Does coping mediate the relationship between familism and caregiver outcomes?
|dc.identifier.citation||Parveen S, Morrison V and Robinson C A (2014) Does coping mediate the relationship between familism and caregiver outcomes? Aging and Mental Health, 18 (2): 255-259.||en_US|
|dc.description.abstract||Objectives: The sociocultural model of stress and coping, which despite receiving support from several studies conducted with diverse ethnic groups, has yet to be tested longitudinally or used within the context of positive caregiver outcomes. The aim of the current study was to test a specific component of the model, which posits that caregiver coping will be influenced by the cultural value of familism (feelings of solidarity and loyalty among family members), which will in turn affect caregiver outcomes. Method: A questionnaire was completed by 123 family caregivers in the UK assessing familism, use of coping strategies, caregiver gains, anxiety and depression at three time points over nine months. Results: Mediation analysis followed guidelines proposed by Baron and Kenny. Religious coping and positive reframing at time 2 (T2) were found to significantly mediate between familism values at time 1 (T1) and caregiver gains at time 3 (T3). Behavioural disengagement at T2 was found to mediate between familism at T1 and caregiver depression atT3. Additionally familism was found to be positively associated with both negative and positive aspects of caregiving. Conclusion: Our longitudinal findings suggest that interventions and services acknowledging caregiver values and the associated coping responses may prove beneficial.||en_US|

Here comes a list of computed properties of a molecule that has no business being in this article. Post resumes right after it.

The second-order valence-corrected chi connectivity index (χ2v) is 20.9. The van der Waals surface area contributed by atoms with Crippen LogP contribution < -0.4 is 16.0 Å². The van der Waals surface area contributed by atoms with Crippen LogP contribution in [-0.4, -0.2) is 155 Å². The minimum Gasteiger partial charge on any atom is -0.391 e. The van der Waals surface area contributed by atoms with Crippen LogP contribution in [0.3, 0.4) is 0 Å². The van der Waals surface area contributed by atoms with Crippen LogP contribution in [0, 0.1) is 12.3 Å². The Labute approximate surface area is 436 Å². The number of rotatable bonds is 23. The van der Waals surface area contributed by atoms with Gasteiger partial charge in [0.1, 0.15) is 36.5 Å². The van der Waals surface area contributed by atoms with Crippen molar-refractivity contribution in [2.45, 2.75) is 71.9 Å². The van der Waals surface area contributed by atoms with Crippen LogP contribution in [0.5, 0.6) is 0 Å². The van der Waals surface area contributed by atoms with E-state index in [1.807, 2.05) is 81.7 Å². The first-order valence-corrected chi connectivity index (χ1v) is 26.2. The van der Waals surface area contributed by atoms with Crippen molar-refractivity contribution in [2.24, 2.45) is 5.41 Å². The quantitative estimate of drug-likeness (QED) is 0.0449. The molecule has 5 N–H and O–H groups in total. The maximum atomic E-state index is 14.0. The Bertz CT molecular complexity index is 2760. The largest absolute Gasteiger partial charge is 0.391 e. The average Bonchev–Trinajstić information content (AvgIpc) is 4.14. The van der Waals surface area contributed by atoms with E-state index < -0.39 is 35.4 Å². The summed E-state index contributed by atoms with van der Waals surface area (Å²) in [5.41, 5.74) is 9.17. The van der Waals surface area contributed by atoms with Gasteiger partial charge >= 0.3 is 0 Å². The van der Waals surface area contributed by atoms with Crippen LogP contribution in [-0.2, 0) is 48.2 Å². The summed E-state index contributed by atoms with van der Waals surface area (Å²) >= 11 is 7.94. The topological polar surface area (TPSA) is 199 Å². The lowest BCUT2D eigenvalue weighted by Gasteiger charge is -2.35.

|dc.subject||Coping, Positive aspects of caregiving, Caregiver values, Mental health, Familism||en_US|
|dc.title||Does coping mediate the relationship between familism and caregiver outcomes?||en_US|
|dc.type.version||No full-text available in the repository||en_US|